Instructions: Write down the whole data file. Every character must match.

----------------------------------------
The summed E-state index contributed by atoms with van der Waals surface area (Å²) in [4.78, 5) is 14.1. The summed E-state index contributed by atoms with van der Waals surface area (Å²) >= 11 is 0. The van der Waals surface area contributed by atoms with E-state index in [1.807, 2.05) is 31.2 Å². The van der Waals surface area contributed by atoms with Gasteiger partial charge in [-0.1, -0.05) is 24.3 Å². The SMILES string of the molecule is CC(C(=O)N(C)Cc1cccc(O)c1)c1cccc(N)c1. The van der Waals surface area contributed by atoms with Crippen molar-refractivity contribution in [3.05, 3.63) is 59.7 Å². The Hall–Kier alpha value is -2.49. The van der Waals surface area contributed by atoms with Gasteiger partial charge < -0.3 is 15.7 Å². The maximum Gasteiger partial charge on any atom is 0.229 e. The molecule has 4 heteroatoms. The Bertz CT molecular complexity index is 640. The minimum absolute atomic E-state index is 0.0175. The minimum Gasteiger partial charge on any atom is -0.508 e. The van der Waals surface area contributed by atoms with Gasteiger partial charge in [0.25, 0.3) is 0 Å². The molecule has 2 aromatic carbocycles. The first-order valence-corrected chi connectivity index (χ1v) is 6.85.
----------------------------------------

The summed E-state index contributed by atoms with van der Waals surface area (Å²) in [4.78, 5) is 14.1. The summed E-state index contributed by atoms with van der Waals surface area (Å²) >= 11 is 0. The van der Waals surface area contributed by atoms with E-state index in [1.807, 2.05) is 31.2 Å². The van der Waals surface area contributed by atoms with Gasteiger partial charge in [-0.1, -0.05) is 24.3 Å². The SMILES string of the molecule is CC(C(=O)N(C)Cc1cccc(O)c1)c1cccc(N)c1. The van der Waals surface area contributed by atoms with Crippen molar-refractivity contribution in [3.05, 3.63) is 59.7 Å². The Hall–Kier alpha value is -2.49. The van der Waals surface area contributed by atoms with Gasteiger partial charge < -0.3 is 15.7 Å². The maximum Gasteiger partial charge on any atom is 0.229 e. The molecule has 4 heteroatoms. The Bertz CT molecular complexity index is 640. The minimum absolute atomic E-state index is 0.0175. The minimum Gasteiger partial charge on any atom is -0.508 e. The van der Waals surface area contributed by atoms with Gasteiger partial charge in [0.25, 0.3) is 0 Å². The molecule has 2 aromatic carbocycles. The first-order valence-corrected chi connectivity index (χ1v) is 6.85.